The Skarn winter hood is a winterised version of the classic Skarn, which comes in Haglofs own membrane-less Flexable softshell. As a material, I love it. When I got my first Viper jacket I was hooked, everyone should own at least one Flexable softshell, it’s a great balance between breathability, stretch and weather resistance. This chappy sports a helmet hoot, gusseted cuffs and articulated joints. Looks good for late season scrambling and climbing. The companion Skarn Winter pant is below, in the same material with Keprotec reinforced kick patches, articulated knees, internal gaiters and an integrated belt. I reckon these might be a very fine set of winter breeks.
In insulation, the Sector (or monkey jacket as I like to call it) has had an update. It’s made with Polartec Thermal Pro so you get great warmth to weight ratio, but there’s some sneaky Powerstretch reinforcement in there too for longevity and stretch. Mens in monkey colour and blue and the Ladies Q versions below.
For down insulation, the Essens vest and hood are a wonder combination of Pertex Quantum and 800 fill power down (all ethically sourced and traceable, which is standard for Haglofs) 50g in the vest and 91g in the hood for a size large. They squash down to tennis ball size and are very warm for the weight, perfect for throwing in your pack when you’re not sure how cold it’ll be. The Magi (on the right in blue) is the bigger brother, in Pertex Quantum and Microlight, with additional synthetic insulation on the shoulders along with the down. There’s 340g of 800 fill power down in there, which is more than some sleeping bags. Super toasty and ideal for winter camps.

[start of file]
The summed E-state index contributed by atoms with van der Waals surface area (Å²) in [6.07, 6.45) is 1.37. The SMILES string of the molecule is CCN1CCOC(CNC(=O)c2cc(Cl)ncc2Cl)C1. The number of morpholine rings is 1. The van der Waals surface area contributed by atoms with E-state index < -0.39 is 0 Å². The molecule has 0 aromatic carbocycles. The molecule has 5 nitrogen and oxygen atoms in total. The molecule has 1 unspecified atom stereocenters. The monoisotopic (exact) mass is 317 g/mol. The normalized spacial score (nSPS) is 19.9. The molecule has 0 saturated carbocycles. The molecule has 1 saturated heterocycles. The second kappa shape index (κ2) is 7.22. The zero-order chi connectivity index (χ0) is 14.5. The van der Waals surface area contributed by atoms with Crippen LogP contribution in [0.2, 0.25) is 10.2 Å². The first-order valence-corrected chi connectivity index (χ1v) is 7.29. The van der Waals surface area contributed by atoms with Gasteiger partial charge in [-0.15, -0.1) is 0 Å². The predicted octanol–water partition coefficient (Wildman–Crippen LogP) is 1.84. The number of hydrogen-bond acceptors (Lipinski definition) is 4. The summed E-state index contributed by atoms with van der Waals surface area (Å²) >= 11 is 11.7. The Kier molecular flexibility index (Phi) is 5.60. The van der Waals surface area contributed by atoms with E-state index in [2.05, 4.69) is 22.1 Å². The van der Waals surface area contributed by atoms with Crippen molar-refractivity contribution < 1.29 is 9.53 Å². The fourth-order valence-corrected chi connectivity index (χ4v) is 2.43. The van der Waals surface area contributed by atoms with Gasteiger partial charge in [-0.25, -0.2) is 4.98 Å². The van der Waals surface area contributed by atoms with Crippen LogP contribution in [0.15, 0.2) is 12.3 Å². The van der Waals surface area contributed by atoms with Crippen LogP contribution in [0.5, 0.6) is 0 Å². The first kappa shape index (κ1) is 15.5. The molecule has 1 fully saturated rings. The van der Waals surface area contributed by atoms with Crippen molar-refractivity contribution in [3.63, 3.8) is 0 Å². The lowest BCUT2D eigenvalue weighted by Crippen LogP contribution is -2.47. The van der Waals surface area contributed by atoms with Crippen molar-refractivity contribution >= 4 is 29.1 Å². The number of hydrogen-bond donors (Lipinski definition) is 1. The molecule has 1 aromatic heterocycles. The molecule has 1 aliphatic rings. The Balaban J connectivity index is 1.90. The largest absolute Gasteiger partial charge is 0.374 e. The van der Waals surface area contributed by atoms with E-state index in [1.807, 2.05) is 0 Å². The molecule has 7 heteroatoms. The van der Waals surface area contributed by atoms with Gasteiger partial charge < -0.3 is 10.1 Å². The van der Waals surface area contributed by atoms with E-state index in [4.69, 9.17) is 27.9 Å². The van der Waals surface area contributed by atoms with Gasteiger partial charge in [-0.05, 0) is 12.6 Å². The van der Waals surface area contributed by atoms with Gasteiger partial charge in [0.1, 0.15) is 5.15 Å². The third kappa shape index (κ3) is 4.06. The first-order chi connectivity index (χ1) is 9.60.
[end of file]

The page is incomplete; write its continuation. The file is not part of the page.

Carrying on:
The Barrier Pro Hood is also Pertex Quantum, but filled with Quadfusion+ synthetic insulation. That combo makes it cheap, light and warm even in damp conditions. This could be ideal for 3 season camp insulation.
The Triton is a midlayer piece, made from Powerstretch Pro with a Thermal Pro torso section. That means durability and stretch in the arms and shoulders where you need it, along with warmth in the core for a minimal weight. The hood fits under a helmet and the wee holes help with venting breath.Seams are flatlocked and offset and there are thumbloops to keep it in place when you’re reaching high for those axe placements.
Onto the Trekking range and we have the Ares jacket which has an old skool huntin/shootin/fishin feel to it, but it’s 2.5 layer Paclite with a 70D face, so it’s sturdy but light and more technical than it looks. The hood is a rollaway and the pockets are big, so plenty room for your shotgun shells. The colours make me despair, but there’s a huge market for green and broon and if you’re stalking a deer, I can see why luminous yellow might not be the best choice. The ladies do get a nice berry colour.